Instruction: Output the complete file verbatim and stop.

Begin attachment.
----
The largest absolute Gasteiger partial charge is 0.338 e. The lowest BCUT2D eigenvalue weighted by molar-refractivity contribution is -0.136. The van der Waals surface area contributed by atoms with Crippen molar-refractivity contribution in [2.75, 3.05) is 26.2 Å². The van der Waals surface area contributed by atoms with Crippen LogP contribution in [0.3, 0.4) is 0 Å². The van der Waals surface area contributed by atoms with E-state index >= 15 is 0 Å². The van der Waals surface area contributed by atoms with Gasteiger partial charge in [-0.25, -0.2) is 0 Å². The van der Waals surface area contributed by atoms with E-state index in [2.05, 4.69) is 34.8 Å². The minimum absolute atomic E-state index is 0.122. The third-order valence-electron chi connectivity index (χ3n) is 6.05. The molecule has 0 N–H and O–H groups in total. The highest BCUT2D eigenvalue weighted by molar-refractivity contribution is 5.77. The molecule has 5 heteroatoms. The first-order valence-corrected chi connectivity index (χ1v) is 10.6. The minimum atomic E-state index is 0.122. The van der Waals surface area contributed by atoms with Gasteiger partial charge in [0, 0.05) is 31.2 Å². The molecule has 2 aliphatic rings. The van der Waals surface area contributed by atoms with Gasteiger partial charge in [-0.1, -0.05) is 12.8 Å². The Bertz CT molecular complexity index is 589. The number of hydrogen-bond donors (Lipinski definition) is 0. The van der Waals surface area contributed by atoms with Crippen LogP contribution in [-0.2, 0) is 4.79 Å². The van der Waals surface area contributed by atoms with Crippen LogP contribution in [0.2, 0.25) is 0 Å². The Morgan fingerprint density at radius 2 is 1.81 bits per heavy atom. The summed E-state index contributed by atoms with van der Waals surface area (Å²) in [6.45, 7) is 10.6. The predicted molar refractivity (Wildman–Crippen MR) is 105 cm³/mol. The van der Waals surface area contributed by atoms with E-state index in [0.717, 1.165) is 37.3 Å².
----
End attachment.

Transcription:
The largest absolute Gasteiger partial charge is 0.338 e. The lowest BCUT2D eigenvalue weighted by molar-refractivity contribution is -0.136. The van der Waals surface area contributed by atoms with Crippen molar-refractivity contribution in [2.75, 3.05) is 26.2 Å². The van der Waals surface area contributed by atoms with Crippen LogP contribution in [0.3, 0.4) is 0 Å². The van der Waals surface area contributed by atoms with E-state index >= 15 is 0 Å². The van der Waals surface area contributed by atoms with Gasteiger partial charge in [-0.25, -0.2) is 0 Å². The van der Waals surface area contributed by atoms with E-state index in [2.05, 4.69) is 34.8 Å². The minimum absolute atomic E-state index is 0.122. The third-order valence-electron chi connectivity index (χ3n) is 6.05. The molecule has 0 N–H and O–H groups in total. The highest BCUT2D eigenvalue weighted by molar-refractivity contribution is 5.77. The molecule has 5 heteroatoms. The first-order valence-corrected chi connectivity index (χ1v) is 10.6. The minimum atomic E-state index is 0.122. The van der Waals surface area contributed by atoms with Gasteiger partial charge in [0, 0.05) is 31.2 Å². The molecule has 2 aliphatic rings. The van der Waals surface area contributed by atoms with Gasteiger partial charge in [-0.1, -0.05) is 12.8 Å². The Bertz CT molecular complexity index is 589. The number of hydrogen-bond donors (Lipinski definition) is 0. The van der Waals surface area contributed by atoms with Crippen LogP contribution in [-0.2, 0) is 4.79 Å². The van der Waals surface area contributed by atoms with Crippen LogP contribution in [0.2, 0.25) is 0 Å². The Morgan fingerprint density at radius 2 is 1.81 bits per heavy atom. The summed E-state index contributed by atoms with van der Waals surface area (Å²) in [6.45, 7) is 10.6. The predicted molar refractivity (Wildman–Crippen MR) is 105 cm³/mol. The van der Waals surface area contributed by atoms with E-state index in [0.717, 1.165) is 37.3 Å².